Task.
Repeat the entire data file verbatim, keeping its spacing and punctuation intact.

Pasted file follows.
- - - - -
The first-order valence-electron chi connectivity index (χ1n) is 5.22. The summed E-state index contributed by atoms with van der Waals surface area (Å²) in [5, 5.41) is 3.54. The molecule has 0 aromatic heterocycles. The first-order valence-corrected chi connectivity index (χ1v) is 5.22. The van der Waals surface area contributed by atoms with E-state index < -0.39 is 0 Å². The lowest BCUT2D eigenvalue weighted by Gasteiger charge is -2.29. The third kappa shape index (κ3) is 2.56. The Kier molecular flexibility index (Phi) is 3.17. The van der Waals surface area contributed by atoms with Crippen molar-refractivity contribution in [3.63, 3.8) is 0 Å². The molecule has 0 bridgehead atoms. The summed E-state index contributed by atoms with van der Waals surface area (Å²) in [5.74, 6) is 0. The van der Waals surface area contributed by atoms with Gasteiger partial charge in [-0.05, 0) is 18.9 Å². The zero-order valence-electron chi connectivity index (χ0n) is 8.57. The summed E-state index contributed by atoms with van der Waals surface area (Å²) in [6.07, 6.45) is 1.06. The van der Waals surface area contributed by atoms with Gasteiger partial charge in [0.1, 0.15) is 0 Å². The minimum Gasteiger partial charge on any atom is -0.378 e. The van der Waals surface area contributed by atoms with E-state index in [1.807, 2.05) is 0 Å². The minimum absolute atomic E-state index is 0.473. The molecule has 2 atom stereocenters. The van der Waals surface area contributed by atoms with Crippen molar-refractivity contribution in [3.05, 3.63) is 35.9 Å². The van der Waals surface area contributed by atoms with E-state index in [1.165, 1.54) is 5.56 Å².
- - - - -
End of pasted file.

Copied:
The first-order valence-electron chi connectivity index (χ1n) is 5.22. The summed E-state index contributed by atoms with van der Waals surface area (Å²) in [5, 5.41) is 3.54. The molecule has 0 aromatic heterocycles. The first-order valence-corrected chi connectivity index (χ1v) is 5.22. The van der Waals surface area contributed by atoms with E-state index < -0.39 is 0 Å². The lowest BCUT2D eigenvalue weighted by Gasteiger charge is -2.29. The third kappa shape index (κ3) is 2.56. The Kier molecular flexibility index (Phi) is 3.17. The van der Waals surface area contributed by atoms with Crippen molar-refractivity contribution in [3.63, 3.8) is 0 Å². The molecule has 0 bridgehead atoms. The summed E-state index contributed by atoms with van der Waals surface area (Å²) in [5.74, 6) is 0. The van der Waals surface area contributed by atoms with Gasteiger partial charge in [-0.05, 0) is 18.9 Å². The zero-order valence-electron chi connectivity index (χ0n) is 8.57. The summed E-state index contributed by atoms with van der Waals surface area (Å²) in [6.07, 6.45) is 1.06. The van der Waals surface area contributed by atoms with Gasteiger partial charge in [0.1, 0.15) is 0 Å². The minimum Gasteiger partial charge on any atom is -0.378 e. The van der Waals surface area contributed by atoms with E-state index in [1.807, 2.05) is 0 Å². The minimum absolute atomic E-state index is 0.473. The molecule has 2 atom stereocenters. The van der Waals surface area contributed by atoms with Crippen molar-refractivity contribution in [3.05, 3.63) is 35.9 Å². The van der Waals surface area contributed by atoms with E-state index in [1.165, 1.54) is 5.56 Å².